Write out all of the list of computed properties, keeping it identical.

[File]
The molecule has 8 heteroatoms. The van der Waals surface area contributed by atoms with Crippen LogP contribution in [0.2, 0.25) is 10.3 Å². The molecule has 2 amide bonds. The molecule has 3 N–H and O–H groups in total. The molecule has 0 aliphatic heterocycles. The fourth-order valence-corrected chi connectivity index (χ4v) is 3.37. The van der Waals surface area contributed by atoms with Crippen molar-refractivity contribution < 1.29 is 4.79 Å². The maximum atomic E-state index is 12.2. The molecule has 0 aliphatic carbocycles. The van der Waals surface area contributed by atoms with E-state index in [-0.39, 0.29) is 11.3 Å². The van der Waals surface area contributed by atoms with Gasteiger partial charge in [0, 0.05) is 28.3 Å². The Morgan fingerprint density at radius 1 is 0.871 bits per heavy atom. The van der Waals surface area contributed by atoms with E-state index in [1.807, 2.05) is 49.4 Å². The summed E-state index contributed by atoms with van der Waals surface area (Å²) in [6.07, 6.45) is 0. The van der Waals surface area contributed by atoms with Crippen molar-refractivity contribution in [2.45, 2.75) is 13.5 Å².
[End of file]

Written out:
The molecule has 8 heteroatoms. The van der Waals surface area contributed by atoms with Crippen LogP contribution in [0.2, 0.25) is 10.3 Å². The molecule has 2 amide bonds. The molecule has 3 N–H and O–H groups in total. The molecule has 0 aliphatic heterocycles. The fourth-order valence-corrected chi connectivity index (χ4v) is 3.37. The van der Waals surface area contributed by atoms with Crippen molar-refractivity contribution < 1.29 is 4.79 Å². The maximum atomic E-state index is 12.2. The molecule has 0 aliphatic carbocycles. The van der Waals surface area contributed by atoms with E-state index in [-0.39, 0.29) is 11.3 Å². The van der Waals surface area contributed by atoms with Gasteiger partial charge in [0, 0.05) is 28.3 Å². The Morgan fingerprint density at radius 1 is 0.871 bits per heavy atom. The van der Waals surface area contributed by atoms with E-state index in [1.807, 2.05) is 49.4 Å². The summed E-state index contributed by atoms with van der Waals surface area (Å²) in [6.07, 6.45) is 0. The van der Waals surface area contributed by atoms with Crippen molar-refractivity contribution in [2.45, 2.75) is 13.5 Å².